Sunday, December 05, 1999

Why James can't read


Big-money system failed Brooks

BY TIM SULLIVAN
The Cincinnati Enquirer

        Clem Haskins left the University of Minnesota with a seven-figure settlement. James Brooks left Auburn University without a seventh-grade education.

        Haskins ran a basketball program of startling corruption, rife with academic fraud and institutional negligence. Brooks ran with a football with grace and with guts, until he could no longer outrun his ignorance and his obligations.

        Haskins is sitting pretty thanks to his golden (Gopher) parachute. Brooks has been sitting in jail, unable to pay child support, “barely” literate, flat broke.

        Which man is the real criminal? What is the real crime?

        America's institutions of higher earning have been in the hypocrisy business for so long that it is no longer easy to muster much outrage, but once in a while there's still a scandal worth screaming about.

        Minnesota is one. James Brooks is another. One case is about the cause of academic abuse, the other reflects its too-frequent result. Both cases argue for aggressive reform. Neither can be considered an isolated example.

        Part of the appeal of the annual Army-Navy game is the knowledge that all of the participants can read, write, add, subtract, multiply, divide (and conquer). Not many Division I schools can make that claim about all of their “student-athletes.” All Division I schools are tainted when academic irregularities confirm commonly held suspicions.

        Wayne Yates, formerly the basketball coach at Memphis State, once claimed an academic counselor had told him he “could keep a cockroach eligible for two years.” Andy Katzenmoyer maintained his standing at Ohio State with a cockroach curriculum featuring golf, music appreciation and AIDS awareness.

Exploitation degree
        Athletes unable to write a coherent paragraph or solve a simple math problem are annually maneuvered through the system for purposes of eligibility rather than education. Many of them are educated mainly in exploitation, and too many of them leave campus lacking any serviceable skill save the fleeting physical prowess for which they were recruited.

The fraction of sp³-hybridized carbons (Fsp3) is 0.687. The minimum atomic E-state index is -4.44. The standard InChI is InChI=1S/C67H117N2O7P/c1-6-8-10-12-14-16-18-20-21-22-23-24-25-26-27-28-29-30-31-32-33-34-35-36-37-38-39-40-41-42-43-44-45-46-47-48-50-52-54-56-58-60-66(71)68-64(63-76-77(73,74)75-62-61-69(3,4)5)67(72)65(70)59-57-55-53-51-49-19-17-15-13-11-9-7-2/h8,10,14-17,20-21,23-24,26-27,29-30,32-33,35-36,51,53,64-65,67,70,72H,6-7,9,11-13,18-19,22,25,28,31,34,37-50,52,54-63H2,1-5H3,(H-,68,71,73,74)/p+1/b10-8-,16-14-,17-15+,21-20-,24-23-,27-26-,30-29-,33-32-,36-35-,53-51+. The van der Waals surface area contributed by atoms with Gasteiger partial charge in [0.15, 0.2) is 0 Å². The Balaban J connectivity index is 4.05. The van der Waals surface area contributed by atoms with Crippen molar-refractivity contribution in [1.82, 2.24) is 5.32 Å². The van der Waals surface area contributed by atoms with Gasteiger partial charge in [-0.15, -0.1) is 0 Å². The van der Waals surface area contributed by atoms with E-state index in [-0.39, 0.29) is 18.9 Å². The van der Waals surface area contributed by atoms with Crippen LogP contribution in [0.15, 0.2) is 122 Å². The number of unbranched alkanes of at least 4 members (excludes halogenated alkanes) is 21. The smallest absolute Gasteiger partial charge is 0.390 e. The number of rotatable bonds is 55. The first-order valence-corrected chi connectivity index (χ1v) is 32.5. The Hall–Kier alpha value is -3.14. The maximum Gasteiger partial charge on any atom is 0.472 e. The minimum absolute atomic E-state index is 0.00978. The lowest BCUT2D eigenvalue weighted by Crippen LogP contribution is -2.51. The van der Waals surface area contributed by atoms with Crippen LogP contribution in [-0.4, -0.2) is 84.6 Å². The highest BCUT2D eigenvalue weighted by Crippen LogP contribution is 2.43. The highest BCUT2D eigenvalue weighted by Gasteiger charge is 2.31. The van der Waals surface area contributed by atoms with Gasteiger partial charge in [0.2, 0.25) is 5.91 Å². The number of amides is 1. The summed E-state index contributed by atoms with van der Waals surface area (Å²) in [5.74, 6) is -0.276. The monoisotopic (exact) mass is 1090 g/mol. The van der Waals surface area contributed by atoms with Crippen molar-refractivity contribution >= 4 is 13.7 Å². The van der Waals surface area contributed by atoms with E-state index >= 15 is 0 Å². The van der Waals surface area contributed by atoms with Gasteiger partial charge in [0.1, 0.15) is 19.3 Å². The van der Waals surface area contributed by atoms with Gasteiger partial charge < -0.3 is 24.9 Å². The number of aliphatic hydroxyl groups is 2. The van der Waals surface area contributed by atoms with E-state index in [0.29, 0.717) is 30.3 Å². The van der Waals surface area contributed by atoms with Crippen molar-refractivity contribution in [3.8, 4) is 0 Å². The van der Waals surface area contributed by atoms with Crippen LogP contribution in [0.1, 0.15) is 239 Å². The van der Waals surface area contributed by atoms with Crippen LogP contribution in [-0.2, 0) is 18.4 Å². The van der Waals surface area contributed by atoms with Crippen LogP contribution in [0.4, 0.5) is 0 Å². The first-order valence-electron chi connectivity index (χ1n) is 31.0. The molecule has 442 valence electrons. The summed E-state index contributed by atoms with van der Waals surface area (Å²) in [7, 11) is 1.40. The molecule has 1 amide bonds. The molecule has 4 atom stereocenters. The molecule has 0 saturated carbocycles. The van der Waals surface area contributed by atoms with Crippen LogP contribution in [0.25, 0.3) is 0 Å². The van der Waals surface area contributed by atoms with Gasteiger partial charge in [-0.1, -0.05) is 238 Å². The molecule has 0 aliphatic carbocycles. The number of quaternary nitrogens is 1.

Nothing new there. Academic interests have been subverted for the sake of athletics since at least 1908, when the University of Michigan board of regents repudiated university President James Burrill Angell's attempt to limit the scope of football in favor of the big-time agenda of coach Fielding Yost.

        The college sports business has since grown so big that reform-minded academics might as well be tilting at windmills with toothpicks.

        When CBS retained the rights to televise the NCAA Basketball Tournament last month, the network agreed to pay the colleges $6 billion over an 11-year span. This works out to an average of $545 million per year, or roughly $140,000 per unpaid Division I basketball player.

High stakes
        The stakes are so large, and the business so lucrative, that college presidents hired for their fund-raising abilities sometimes avert their eyes from suspicious practices in the athletic department in order to protect their cash flow.

        When Minnesota President Mark Yudof says his basketball program “was corrupt in almost any way one can think about it,” one wonders how he could have been hoodwinked for so long.

        One wonders how tutor Jan Gangelhoff could have written 400 papers on behalf of Haskins' players and get caught only by her own conscience. One wonders why so many Minnesota professors remained silent when they suspected fraud. One wonders how many academics at how many institutions across the country choose to look the other way because it's easier than confronting powerful coaches.

        “There are certain truths in life,” says Marianne Jennings, former associate dean of business at Arizona State. “You don't spit into the wind. You don't tug on Superman's cape. And you don't mess around with star football players.”

        America's colleges should not be exclusionary, but neither should they be exploitive. If any student — athlete or otherwise — is incapable or unwilling to pursue a degree, the interests of academic integrity ought to outweigh the interests of athletic expediency. A student's long-term future ought to be a higher priority than his short-term production on the playing field.

        If James Brooks can't read, it's at least in part because his coaches valued his legs more than his learning. If Auburn University does not share in the blame for Brooks' failure to provide for his children, it surely shares in the shame of his illiteracy.

System errors
        When Dexter Manley of the Washington Redskins tearfully told a Senate committee he had spent four years at Oklahoma State only to leave illiterate, Maryland Sen. Barbara Mikulski told him, “You didn't fail, sir. The system failed you.”

        The system gave us Clem Haskins and it gave us James Brooks. It should give us pause.

        Enquirer columnist Tim Sullivan welcomes your E-mail. Message him at tsullivan@enquirer.com.

        Brooks back to jail Nov. 25 story



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- Why James can't read